Synthesis of Information Related to Airport Problems. Topic S01-09. Practices to Develop Effective Stakeholder Relationships at Smaller Airports

Smaller airports are often resource constrained. They rarely have dedicated or full-time professional staff to manage internal and external relationships. But the effectiveness with which smaller airport operators manage relationships with all of their stakeholders often determines the airport's success. Airports have many stakeholders, including but not limited to: Passengers, airport users, chambers of commerce, visitors' bureaus, taxpayers associations, airport neighbors, concessionaires, fixed base operators, government agencies, and the general public. The scope of this study will not consider airline stakeholders. Relationships can have positive or negative impacts on the airport's ability to provide quality customer service, generate revenue, operate a safe airport, and develop and maintain the airport's infrastructure. Successful airport leaders maintain positive relationships with diverse stakeholder groups and individuals, but it takes an ongoing and regular effort. Effective airport leadership understands the roles and objectives of each stakeholder. Further, they develop a partnership with each that enhances the airport's ability to thrive given constrained staff and budget resources of smaller airports. Airport internal and external stakeholders have diverse interests in the airport's operation and development. Unfortunately, poor relationships can adversely impact the airport. This may manifest itself in formal complaints, poor customer service, or loss of ability to expand or even operate. Positive relationships directly contribute to efficient airport operations, increased revenues, and improved safety and services. A set of practices that clearly describes the roles and objectives of typical stakeholders and how airport leaders proactively manage these relationships will help smaller airport leaders. The objective of this synthesis is to describe effective practices and tools, communication techniques, feedback loops, and case examples that highlight how smaller airports proactively manage stakeholder relationships. In order to provide a useful synthesis of effective practices, data will be collected through literature and survey/interviews that identifies: (1) potential stakeholders through stakeholder analysis; (2) how successful airport leadership relates to various stakeholders on a daily and long-term basis; (3) examples of governing requirements that affect these very diverse relationships (possible examples include airport mission statements, leases, grant obligations, Airport Traffic Control Tower (ATCT) letters of agreement, community action group charters, government regulations and permits, etc.); and (4) examples of best practices, tools, checklists, etc. for proactively and effectively managing these relationships.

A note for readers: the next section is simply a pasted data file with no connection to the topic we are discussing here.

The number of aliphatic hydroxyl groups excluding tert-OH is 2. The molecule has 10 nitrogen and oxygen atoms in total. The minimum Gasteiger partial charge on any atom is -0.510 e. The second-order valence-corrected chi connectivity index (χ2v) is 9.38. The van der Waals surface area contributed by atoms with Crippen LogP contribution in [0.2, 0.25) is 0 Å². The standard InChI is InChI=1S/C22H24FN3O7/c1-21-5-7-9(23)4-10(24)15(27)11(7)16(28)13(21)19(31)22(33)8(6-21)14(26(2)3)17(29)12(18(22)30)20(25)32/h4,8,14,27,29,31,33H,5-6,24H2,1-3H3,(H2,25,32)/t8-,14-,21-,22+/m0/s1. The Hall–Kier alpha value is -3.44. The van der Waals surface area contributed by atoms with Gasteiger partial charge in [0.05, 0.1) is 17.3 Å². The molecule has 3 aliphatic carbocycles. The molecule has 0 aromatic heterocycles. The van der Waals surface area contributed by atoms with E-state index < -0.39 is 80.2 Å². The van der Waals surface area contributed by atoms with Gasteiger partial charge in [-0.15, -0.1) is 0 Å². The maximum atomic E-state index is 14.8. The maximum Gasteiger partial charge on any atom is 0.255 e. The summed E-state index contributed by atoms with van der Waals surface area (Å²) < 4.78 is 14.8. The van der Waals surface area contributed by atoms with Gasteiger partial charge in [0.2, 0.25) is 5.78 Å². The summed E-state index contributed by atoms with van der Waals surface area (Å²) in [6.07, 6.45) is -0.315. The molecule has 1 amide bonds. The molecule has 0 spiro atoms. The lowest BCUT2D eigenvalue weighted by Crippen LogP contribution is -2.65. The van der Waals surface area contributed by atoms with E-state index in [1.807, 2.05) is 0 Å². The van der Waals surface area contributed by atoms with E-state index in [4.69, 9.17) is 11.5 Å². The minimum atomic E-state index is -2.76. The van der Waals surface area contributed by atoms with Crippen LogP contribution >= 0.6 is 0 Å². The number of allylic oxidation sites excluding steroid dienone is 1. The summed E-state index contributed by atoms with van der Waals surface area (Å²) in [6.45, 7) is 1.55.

• English


  • Status: Active
  • Funding: $40000.00
  • Contract Numbers:

    Project 11-03, Topic

  • Sponsor Organizations:

    Federal Aviation Administration

    800 Independence Avenue, SW
    Washington, DC  United States  20591

    Airport Cooperative Research Program (ACRP) Synthesis

    Transportation Research Board
    500 Fifth Street, NW
    Washington, DC    20001
  • Project Managers:

    Staba, Gail

  • Performing Organizations:

    Delta Airport Consultants, Incorporated

  • Principal Investigators:

    Elliott, Bryan

  • Start Date: 20140513
  • Expected Completion Date: 0
  • Actual Completion Date: 0
  • Source Data: RiP Project 37655

Subject/Index Terms

Filing Info

  • Accession Number: 01543511
  • Record Type: Research project
  • Source Agency: Transportation Research Board
  • Contract Numbers: Project 11-03, Topic
  • Files: TRB, RiP
  • Created Date: Nov 17 2014 1:00AM